An Ad for Every Passing Car

Picture yourself behind the wheel of a minivan. As you go whizzing down the highway at 55 mph, you approach a billboard. It changes its display ad, now showing an image for the next Pixar feature film. The kids in the back seat squeal approvingly.

The technology to do that has already been proven. Cloudian, a California-based smart storage outfit, has teamed up with Japanese ad firm Dentsu Inc and several tech companies to develop a smart billboard system that will change ads to suit the driver of the next car coming down the highway.

“We proved the concept with them (Dentsu), “ said Paul Turner, CMO at Cloudian. “Now that we can do this, how can we make this effective?”

The system, based on the Cloudian HyperStore OS, starts with a video camera, mounted near an LED billboard, aimed at the highway. As a vehicle is “seen” by the camera, its digitized image is sent to a database, where it is compared against a library of similar images for that car type. All this took about six to eight months to engineer, Turner said.

Artificial Intelligence will recognize the car type, and then call up an ad that should pitch well to the demographic associated with that car type. All this should take about one second.

“We proved that the prototype can recognize cars based on learned images,” Turner said. Teaching the system to absorb the images is another story. About 3,000 to 5,000 images of a single car type is uploaded into the system. The built-in AI then is taught how to associate that image with the car type, regardless of the car’s color or what angle it is viewed from.

Loading several thousand pictures of every car type is a good example of Big Data. Cloudian’s solution involves turning that into “smart data”. That can involve classifying the data, attaching tags to images and cataloging the meta-data for the AI to sort through and eventually recognize by comparison against the visual image seen on the highway.

“We’re teaching the algorithm get smart at recognizing different kinds of cars,” being able to distinguish different makes and models, even differences in the model year, Turner explained. The system will then note the percentage likelihood it has made its identification correctly.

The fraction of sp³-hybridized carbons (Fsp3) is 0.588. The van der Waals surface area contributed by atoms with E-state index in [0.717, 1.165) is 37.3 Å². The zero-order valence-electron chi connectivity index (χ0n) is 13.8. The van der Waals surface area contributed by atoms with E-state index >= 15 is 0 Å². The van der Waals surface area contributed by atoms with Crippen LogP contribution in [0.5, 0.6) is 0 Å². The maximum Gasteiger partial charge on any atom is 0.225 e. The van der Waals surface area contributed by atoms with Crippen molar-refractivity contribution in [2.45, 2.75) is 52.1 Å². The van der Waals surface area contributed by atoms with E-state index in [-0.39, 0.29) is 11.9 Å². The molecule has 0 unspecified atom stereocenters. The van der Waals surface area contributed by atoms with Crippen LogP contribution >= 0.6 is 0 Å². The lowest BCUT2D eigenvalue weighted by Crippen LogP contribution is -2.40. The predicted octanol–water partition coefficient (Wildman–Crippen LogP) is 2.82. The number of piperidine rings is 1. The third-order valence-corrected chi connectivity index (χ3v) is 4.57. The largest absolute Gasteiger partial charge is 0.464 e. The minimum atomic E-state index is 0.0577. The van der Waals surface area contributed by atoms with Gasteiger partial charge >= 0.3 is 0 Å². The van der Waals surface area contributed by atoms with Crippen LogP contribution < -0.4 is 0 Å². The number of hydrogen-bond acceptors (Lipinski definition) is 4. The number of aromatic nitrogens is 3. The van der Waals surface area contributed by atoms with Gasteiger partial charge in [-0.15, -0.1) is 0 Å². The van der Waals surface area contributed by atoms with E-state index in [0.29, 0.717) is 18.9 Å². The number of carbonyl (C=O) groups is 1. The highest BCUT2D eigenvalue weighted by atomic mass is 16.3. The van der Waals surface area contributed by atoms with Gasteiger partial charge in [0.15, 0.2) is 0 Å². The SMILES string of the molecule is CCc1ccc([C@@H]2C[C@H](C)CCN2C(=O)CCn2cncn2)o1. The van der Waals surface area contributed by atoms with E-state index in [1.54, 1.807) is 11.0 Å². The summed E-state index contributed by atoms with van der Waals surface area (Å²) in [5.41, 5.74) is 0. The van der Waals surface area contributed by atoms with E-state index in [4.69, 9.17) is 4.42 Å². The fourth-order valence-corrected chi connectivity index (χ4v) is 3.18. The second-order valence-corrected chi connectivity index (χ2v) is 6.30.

“Building the infrastructure took up the bulk of the time,” Turner said. “It was a matter of weeks, not months, to train the algorithm” Turner stressed that this system was built around visual recognition of car types. The system is not reading license plates, then combing through motor vehicle registrations to make a match.

Right now, the technology stands at the “proof of concept” stage, Turner noted. He expects Dentsu to try certain ads to reach certain demographics to see what response rates they get. Someone behind the wheel of a Ford F-150 pickup truck is likely to have different preferences than the driver of a Fiat 500 or an Audi A-8.

Starting this week, Dentsu and Cloudian will begin another round of testing tofurther gauge HyperStore’s capabilities. Come July, testing will be done with an LED billboard plugged into the system. Results are expected in August. The launch date for the “smart billboard system” has not been set yet, Turner added.

It is most likely to debut in Japan, where the culture is more accepting of the fusion between advertising and technology. So what kind of person drives a Nissan Note and what can we sell them?

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